- Tension-Cutting Laughter: Done famously after a prolonged scene where Tommy De Vito (Joe Pesci) appears to be offended at being called "funny" by Henry Hill (Ray Liotta), his rage visibly building over the course of several minutes. A bit of a twist in that it is Hill who breaks the tension.
- There Is No Kill Like Overkill: Billy Batts is bleeding in the trunk, but he's still alive. So Tommy stabs him eight times. Then Jimmy goes ahead and shoots him four times. And then the title screen comes in.
- Thou Shalt Not Kill: In a movie about gangsters, the main character Henry does not kill anyone. Not a soul. He buries bodies, steals things, beats people to a pulp, but he doesn't kill anyone. Justified in that, not being Italian on his father's side, he had no chance of becoming a "made man," and thus was more useful without having committed murders. In reality Henry did commit murders for the mob.
- Title Drop: Henry explains that "good fella" is code for mobsters referring to fellow members. The title of the original book, Wiseguy, is also dropped.
- Too Dumb to Live: No, Tommy, you don't kill a made man without the go-ahead from the boss. Sorry.
- Trunk Shot: When Henry, Tommy and Jimmy realize that Batts is still alive in the trunk and they pop it open.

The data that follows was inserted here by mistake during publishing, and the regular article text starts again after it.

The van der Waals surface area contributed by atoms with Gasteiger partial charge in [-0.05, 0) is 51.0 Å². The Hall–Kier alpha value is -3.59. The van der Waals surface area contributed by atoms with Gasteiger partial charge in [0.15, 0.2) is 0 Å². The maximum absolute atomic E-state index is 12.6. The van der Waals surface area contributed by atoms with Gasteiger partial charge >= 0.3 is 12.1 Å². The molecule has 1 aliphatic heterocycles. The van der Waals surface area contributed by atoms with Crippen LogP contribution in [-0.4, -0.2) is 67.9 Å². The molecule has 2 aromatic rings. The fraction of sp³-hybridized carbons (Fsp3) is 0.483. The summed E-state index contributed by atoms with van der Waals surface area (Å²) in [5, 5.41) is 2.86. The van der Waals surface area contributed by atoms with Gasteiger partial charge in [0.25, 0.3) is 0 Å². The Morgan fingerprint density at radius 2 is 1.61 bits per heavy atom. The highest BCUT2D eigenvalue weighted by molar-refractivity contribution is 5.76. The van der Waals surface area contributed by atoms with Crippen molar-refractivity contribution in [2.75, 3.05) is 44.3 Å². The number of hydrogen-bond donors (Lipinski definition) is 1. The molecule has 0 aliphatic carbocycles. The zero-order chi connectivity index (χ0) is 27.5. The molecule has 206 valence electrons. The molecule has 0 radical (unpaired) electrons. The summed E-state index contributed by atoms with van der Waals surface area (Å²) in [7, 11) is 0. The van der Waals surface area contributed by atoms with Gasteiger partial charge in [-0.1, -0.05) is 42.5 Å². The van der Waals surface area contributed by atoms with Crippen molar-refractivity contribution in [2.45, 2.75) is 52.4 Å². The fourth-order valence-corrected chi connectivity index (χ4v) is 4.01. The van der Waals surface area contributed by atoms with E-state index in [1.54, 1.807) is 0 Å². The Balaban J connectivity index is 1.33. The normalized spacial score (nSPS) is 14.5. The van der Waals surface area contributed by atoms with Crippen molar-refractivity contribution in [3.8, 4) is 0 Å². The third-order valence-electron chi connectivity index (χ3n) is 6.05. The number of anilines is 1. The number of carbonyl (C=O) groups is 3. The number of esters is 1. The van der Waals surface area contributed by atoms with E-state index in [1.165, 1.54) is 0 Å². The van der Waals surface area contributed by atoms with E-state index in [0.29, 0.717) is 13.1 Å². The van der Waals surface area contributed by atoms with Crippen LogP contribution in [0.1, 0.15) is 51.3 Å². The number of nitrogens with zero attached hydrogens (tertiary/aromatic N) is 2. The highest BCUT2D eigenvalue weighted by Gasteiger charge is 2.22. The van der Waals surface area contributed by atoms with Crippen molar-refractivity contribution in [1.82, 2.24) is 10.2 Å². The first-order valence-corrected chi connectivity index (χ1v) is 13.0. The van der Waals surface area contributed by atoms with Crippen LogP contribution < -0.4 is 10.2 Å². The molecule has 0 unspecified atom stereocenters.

- Verbal Tic: Joey Two-Times. "I'm gonna go get the papers, get the papers."
- Very Loosely Based on a True Story: The film is based on Henry Hill's memoir Wiseguy. However, Scorsese takes a lot of liberties to tell a good story. Henry Hill still says it's 95-99% accurate at almost any given time. It's arguably more like Roman à Clef.
- Villain Protagonist: Tommy, Jimmy, and Henry
- Witness Protection: Where Henry ends up. The real Henry Hill left witness protection some time after the film was released. He says that everyone who would want him dead is long gone, and now gangsters who do contact him want him to read their screenplays.
- You Remind Me of X: When the three protagonists stop at Tommy's mother's place intending to get a shovel, only to end up staying for dinner, a painting there joyfully reminds them of Billy Batts, who at that moment is lying in the trunk of their car, half-dead